In Which Rutger Hauer Discovers His Second Amendment Rights

Hobo With A Shotgun

It takes a special kind of person to make the film ‘Hobo with a Shotgun‘ and  I am happy to say I got to listen to director Jason Eisner talk about his film over a Skype Q&A. Sure I had a mounting list of questions for him about what in God’s name was running through his head when he made this film, but I was quickly enlightened. During the audio only Q&A, there was a loud collection of sounds eminating from the director’s end of the skype call. He was watching ‘Babe 2: Pig in the City’. The imaginary dots were connected and I suddenly knew so much about this director and his film.

‘Hobo’ might as well have jumped from the textbook pages of 70’s grindhouse cinema. It is an exploitation film, and very much a tribute to that expressive time in film history. It was made for a particular type of audience and it delivers exactly what it promises. Much like its title, there are no subtleties or need for deep thought and contemplation. Should one character be armed with a lawnmower and another a gun, exploitative logic would assume that some one is going to lose an arm or have their head explode in a rather excessive way. If my memory serves me I think they actually showed both scenarios with a loving touch only a horror fanatic could provide.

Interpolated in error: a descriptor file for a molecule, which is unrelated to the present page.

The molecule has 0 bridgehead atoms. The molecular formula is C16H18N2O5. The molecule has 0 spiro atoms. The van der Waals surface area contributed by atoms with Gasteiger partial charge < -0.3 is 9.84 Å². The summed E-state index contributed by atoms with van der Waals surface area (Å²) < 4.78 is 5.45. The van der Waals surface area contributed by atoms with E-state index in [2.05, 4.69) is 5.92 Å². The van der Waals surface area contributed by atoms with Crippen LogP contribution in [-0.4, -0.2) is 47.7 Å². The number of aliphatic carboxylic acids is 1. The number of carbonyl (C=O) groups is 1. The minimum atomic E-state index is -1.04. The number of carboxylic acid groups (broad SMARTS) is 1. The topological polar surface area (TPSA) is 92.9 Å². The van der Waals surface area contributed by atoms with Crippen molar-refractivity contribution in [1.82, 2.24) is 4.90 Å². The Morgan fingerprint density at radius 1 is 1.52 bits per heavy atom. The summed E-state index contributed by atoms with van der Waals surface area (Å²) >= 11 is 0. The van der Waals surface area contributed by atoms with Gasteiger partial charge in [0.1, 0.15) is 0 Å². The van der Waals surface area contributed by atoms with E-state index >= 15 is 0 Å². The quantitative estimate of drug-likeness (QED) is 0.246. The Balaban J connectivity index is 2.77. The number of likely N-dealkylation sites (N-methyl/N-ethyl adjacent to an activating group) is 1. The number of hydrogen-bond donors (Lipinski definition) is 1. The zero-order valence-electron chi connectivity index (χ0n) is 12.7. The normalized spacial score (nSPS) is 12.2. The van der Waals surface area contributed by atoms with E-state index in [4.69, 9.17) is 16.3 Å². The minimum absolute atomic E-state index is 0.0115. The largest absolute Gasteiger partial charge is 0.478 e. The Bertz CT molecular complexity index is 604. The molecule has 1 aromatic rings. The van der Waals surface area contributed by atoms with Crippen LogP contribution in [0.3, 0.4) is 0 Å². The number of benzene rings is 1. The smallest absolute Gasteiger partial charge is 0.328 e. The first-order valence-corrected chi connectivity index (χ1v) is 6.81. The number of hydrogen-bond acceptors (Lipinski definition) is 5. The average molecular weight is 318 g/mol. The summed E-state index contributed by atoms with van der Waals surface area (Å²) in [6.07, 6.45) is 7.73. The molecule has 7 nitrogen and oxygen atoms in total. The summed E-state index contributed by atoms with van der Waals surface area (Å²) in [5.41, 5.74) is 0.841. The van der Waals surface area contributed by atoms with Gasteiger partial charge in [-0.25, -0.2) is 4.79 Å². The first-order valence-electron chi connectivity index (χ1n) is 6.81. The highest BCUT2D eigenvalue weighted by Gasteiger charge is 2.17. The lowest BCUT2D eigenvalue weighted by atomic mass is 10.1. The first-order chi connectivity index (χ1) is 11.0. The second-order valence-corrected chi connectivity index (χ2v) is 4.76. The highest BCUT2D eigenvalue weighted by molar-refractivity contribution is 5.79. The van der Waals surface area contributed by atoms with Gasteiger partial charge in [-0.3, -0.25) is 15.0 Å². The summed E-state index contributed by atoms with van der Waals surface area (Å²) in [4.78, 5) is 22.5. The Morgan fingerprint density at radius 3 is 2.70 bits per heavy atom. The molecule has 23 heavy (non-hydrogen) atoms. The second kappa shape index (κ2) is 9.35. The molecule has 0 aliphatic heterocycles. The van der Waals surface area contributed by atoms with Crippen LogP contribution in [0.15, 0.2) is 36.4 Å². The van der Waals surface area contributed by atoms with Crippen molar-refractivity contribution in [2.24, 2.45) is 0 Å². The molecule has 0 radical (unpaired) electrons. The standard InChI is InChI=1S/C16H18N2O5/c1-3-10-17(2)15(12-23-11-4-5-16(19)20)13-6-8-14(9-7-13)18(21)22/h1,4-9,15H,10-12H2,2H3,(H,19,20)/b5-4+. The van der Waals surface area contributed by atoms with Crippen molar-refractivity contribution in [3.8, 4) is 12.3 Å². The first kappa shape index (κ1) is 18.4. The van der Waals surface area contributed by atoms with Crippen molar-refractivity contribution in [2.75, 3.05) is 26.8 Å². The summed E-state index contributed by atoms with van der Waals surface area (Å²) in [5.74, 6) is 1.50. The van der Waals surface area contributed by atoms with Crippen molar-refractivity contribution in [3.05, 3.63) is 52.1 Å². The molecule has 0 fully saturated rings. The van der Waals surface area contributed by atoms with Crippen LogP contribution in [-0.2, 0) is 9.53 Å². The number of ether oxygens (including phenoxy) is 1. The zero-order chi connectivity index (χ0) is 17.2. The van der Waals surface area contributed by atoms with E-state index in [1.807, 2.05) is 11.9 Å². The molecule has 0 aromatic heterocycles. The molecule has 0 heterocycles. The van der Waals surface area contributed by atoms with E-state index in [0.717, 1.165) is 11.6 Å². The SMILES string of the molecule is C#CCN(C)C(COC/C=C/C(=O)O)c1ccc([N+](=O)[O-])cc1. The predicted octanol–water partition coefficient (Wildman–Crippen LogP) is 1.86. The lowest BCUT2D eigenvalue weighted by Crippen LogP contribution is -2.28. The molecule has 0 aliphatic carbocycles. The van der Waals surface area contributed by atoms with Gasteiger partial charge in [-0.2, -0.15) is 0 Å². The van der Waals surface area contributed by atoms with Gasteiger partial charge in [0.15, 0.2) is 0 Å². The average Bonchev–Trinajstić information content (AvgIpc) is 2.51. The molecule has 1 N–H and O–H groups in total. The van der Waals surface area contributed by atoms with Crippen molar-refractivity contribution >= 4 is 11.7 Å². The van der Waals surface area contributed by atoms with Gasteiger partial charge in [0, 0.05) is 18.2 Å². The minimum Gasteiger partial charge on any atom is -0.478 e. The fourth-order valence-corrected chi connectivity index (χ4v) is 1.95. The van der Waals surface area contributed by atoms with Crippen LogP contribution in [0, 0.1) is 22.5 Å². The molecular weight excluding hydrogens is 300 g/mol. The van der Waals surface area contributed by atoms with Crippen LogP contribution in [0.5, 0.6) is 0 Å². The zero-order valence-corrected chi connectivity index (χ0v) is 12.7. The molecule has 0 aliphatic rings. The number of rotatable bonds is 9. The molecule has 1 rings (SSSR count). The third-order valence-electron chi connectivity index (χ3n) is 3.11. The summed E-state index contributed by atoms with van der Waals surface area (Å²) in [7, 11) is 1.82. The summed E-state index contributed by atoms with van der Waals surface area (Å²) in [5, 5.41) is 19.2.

The color processing throughout the film is over-saturated and full of unnatural neons. Almost every shot is with a wide angle and I could feel the sickening vertigo as the titular hero arrives in a town he should never have stopped in. ‘Hobo’ starts off as nod to those peculiar 70’s films featuring a stranger getting off a train. Rutgar Hauer arrives in town with nothing but the cloths on his back. He is trying to start his life again believing that by some how obtaining a pawn shop lawn mower, it will give him back some sense of humanity. It is by far one of the stranger MacGuffins I’ve seen in a film and one that of course becomes a weapon later on. He quickly discovers that this strange town on the wrong side of the tracks is run by a ruthless crime guy named ‘The Drake’ (honestly they never really explain what he is so he is just a crime guy). To add to his menace he is also shadowed by his equally ruthless sons dressed as Tom Cruise rejects from ‘Risky Business’. They basically own the town, raping as they please and killing people in some surprisingly clever ways. As far as the story, the tagline and title pretty much sum it up in a nice little package.

While it appears that I am giving this film a positive review, that is not the full story. I put myself in the shoes of a cult film fanatic and hope that this peculiar slice of celluloid will find its home on a circuit of midnight film screenings. Given enough booze, drugs and good company this is a film that will make you laugh and shout silly things at the screen.

The director told us that Rutgar Hauer was always his first choice of actor. Some how a script made its way to Hauer and against his agent’s wishes, he took the role. There are more than a few moments where I cannot help but wonder if the actors said their lines and spent the next few days wondering what the hell they had just spoken to the camera.  My suspicion is that Hauer knows the secret to watching movies; quietly love the bad ones so you know when you have seen a good one.